At that moment, a blue peacock appeared in the opening of the hut. Amin was aware that Grahame kept and bred many unusual and beautiful birds, and on previous occasions, Amin had complained: “Kenyatta has white peacocks in Kenya, Mobutu has white peacocks in Zaire, but I’ve only got ordinary blue peacocks.”
Amin, clearly angling for some white peacocks of his own, looked hopefully at Grahame. “I will be only too happy to present you with a pair,” said Grahame, “on condition that you release Mr Hills.”
Amin accompanied the two men by helicopter to Bombo, 20 miles north of Kampala, where Hills was incarcerated in the barracks. Hills was brought into the officers’ mess under guard. He was very shaken to discover that he had been condemned to death. It was the first he had heard about it, but he was moved by the intervention of the Queen.
After several days of cat-and-mouse prevarication, Amin announced that Hills would be granted a seven-day reprieve to allow time for the British Foreign Secretary, James Callaghan, to fly to the country to discuss Anglo-Ugandan relations.
In response, Grahame wrote a strong letter to Amin, stressing that the Foreign Secretary would not come unless Hills’s life was spared. The letter, written in Swahili, ended, “If you do not agree, you will ruin and destroy your own name and that of your country.”
Shortly after landing back at Heathrow, Grahame and Blair met Callaghan. Grahame advised him that Hills had written to Amin to apologise and he was convinced that the man’s life was no longer in danger. In his opinion, the Government should stand firm.
In Parliament that afternoon, Callaghan praised the conduct of his two envoys. Later that day, Grahame had an audience with the Queen. Amin finally announced that Hills would be reprieved. Callaghan flew to Uganda and Hills was handed over to him.
Iain Grahame was born in London on July 1 1932. His father, Lewis Gretton Grahame-Wigan, was, variously, an Olympic equestrian, painter, poet and an officer in the 13th/18th Hussars. Such was his antipathy to travelling in a tank that he opted to go into battle armed only with a bow and arrow.
Having transfixed the first German that he saw, Grahame-Wigan was summoned to see the GOC. His hopes of being given a medal for gallantry were swiftly dashed when he was given a severe dressing-down and the choice of either conforming to normal warfare or being discharged from his regiment. He chose the latter and spent the rest of the war as a police constable on the Piccadilly beat in London, so that he could lunch daily at the Cavalry Club.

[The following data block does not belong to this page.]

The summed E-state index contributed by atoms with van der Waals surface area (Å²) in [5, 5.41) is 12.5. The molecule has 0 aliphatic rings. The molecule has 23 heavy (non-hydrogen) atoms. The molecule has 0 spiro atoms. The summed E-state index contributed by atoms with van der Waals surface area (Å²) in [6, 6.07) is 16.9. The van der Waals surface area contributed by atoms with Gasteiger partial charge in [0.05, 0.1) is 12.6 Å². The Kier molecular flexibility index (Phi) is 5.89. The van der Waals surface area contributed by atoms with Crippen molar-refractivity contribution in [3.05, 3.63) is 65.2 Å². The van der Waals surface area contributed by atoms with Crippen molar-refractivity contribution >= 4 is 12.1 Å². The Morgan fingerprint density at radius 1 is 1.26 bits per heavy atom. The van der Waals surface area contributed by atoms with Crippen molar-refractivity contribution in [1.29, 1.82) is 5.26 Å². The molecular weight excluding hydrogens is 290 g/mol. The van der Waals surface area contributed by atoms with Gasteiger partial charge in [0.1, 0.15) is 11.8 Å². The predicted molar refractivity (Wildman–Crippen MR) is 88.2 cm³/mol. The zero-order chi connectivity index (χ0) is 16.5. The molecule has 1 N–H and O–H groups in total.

During young Iain’s first term at preparatory school, his mother was killed by a bomb, and he and his sister were brought up by guardians, an uncle and aunt who lived at Loudham Hall, Pettistree, Suffolk. He formed a lifelong bond with the gamekeeper, with whom he would spend many hours during the school holidays.
Another person who influenced him at this time was Alec Douglas-Home, a close friend of his uncle, Denis Wigan. On summer days, the future prime minister and a small boy could be seen in alfalfa fields chasing yellow butterflies. They would then concoct an artificial nectar for attracting moths after dark. From an early age, he was passionately interested in natural history, and particularly ornithology and entomology.
Iain was educated at Eton, where he played racquets for the school. During his first secondment to 4 KAR, the Mau Mau insurgency was at its height. On the night of his 21st birthday, he was with a platoon of askaris in a small fortified police post on the eastern slopes of the Aberdare Range, Kenya.
Close to midnight, they were attacked by a determined Mau Mau force. Grahame’s small detachment put up a stiff resistance and suffered no losses but first light revealed a large number of dead rebels. The following year, he was leading a patrol through the bamboo forest when they were ambushed by a party of Mau Mau in their jungle hideout.